Ramen eggs (also known as ajitama or nitamago) are Japan’s flavour packed soft-boiled eggs, marinated with a soy sauce-based seasoning. Chock full of umami, this homemade ramen egg recipe is so versatile – perfect for ramen, snacks, rice bowls or just on toast!
Ramen eggs are soft-boiled eggs, often called as ajitama or ajitsuke tamago in Japanese, meaning flavoured eggs. This ramen egg is a must include topping for Japanese ramen.
Ramen is Japan’s soul food, and it’s become super popular outside the country as well. And for good reason – it’s a quick, flavour packed bowl of deliciousness!
I’ve been eating and cooking ramen since I was young. I was always excited to come home from school to find ramen on the menu! I was almost as excited to learn how to cook it with homemade ramen broth from my mother. One of my favourite parts of the cooking and eating process was ramen egg.
The secret of a good ramen…
If there’s one thing I’ve learned, it’s that if you’re making ramen with these eggs you have got to get the eggs right! For me, they’re the key to really taking your ramen to the next level. So, if you want to make an authentic ramen egg recipe start with the eggs!
The good news is that these soft boiled eggs for ramen are super easy to make. And I’ve found the best way to ensure marinated ramen eggs are cooked right every time. Trust me, if my 10 year old self can make them, so can you!
Below, I’ll show you an authentic egg recipe for Japan’s famous ajitama ramen egg. But there’s no need to wait to eat your eggs in ramen, you can add them to rice bowls, sandwiches, avocado toast, burgers, salads and so much more! Bring joy into your life and share it with loved ones! I’ll step you through how to make ramen eggs just right every time.
About These Seasoned Ramen Eggs
You will love these seasoned ramen eggs. They are delicious, versatile and simple to make!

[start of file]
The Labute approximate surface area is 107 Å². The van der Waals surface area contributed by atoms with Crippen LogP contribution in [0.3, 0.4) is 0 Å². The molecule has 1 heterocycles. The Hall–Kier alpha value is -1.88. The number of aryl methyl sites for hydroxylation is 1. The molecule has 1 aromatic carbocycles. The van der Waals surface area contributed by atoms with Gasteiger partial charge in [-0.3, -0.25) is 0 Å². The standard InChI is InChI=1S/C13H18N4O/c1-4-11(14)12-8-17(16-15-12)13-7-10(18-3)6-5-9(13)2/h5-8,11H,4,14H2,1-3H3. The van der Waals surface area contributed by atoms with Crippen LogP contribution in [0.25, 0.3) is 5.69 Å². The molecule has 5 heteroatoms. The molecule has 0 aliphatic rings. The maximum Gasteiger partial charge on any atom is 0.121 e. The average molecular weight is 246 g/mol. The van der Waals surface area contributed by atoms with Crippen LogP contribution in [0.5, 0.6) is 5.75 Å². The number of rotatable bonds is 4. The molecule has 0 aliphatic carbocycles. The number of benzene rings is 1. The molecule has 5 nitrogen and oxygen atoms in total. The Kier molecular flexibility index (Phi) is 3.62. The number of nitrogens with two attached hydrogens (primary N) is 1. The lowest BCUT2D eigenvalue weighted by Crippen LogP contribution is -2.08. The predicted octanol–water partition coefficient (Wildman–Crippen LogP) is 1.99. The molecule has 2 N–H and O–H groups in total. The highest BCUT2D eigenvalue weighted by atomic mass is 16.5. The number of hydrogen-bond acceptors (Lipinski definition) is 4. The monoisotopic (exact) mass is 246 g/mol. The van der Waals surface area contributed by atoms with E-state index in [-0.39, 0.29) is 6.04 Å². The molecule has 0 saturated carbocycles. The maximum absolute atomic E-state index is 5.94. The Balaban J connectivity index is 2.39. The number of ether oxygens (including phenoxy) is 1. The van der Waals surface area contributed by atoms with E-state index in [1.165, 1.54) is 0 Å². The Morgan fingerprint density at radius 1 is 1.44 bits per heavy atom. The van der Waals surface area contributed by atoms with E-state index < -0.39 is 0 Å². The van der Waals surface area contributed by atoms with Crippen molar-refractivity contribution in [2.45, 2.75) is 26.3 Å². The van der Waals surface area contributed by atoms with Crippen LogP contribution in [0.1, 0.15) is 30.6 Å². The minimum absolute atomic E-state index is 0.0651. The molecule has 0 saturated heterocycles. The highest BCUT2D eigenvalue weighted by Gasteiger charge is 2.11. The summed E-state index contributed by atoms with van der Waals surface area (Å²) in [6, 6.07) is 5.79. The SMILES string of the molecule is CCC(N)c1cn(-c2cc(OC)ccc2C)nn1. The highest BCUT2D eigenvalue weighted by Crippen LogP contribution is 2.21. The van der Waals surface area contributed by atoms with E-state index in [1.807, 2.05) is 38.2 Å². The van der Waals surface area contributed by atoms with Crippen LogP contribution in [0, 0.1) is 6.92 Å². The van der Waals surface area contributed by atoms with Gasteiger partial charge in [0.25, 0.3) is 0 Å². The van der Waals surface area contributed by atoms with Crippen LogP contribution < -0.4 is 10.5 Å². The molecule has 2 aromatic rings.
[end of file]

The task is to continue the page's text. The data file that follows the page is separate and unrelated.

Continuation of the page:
These soy sauce eggs are so versatile. Once you know how to make them, trust me, you won’t wait for the next time you’re cooking ramen, you’ll look for any excuse to eat them. Perfect for sandwiches, on toast, topped on the rice bowls, with rice, or as part of a lunch pack for the kids.
Once you’ve got the basics down, you can add other seasonings to the marinade like:
- spring onion
And of course, you can enjoy the egg in a ramen recipe. I’ve got plenty of options for how to make ramen with an egg including my shoyu ramen, shio ramen and spicy miso ramen recipes. These soft-boiled seasoned eggs also go perfectly with my tantanmen and dan dan noodles recipes. Your ramens with come alive with these ramen eggs!
Easy to make
The secret of these umami packed soy eggs is that they’re made with basic everyday Japanese ingredients. Soy sauce, mirin and sake are basic seasonings for Japanese cuisine. Marinating them allows these flavours to soak into the golden egg yolk! The umami-rich eggs develop into a delicious sweet-and-savory flavour – yum!
This all happens by simply soaking soft-boiled eggs in the mix overnight. So simple! Your only real job is to find the Japanese ingredients which are easily found at the local Japanese or Asian stores. These days they’re also quite commonly found in your regular supermarket these days.
Soft boiled eggs
There’s lots of approaches to soft-boiled eggs and the result can be different. What you want for ramen eggs is that the egg whites are cooked but not too hard, and the egg yolk is creamy soft and just a tiny bit runny. Cooking them this way complements the ramen deliciously.
Best Ingredients for Ramen Eggs
Soy sauce: You can use any type of Japanese soy sauce. My favourite for this recipe is koikuchi shoyu from Kikkoman, a leading Japanese soy sauce brand.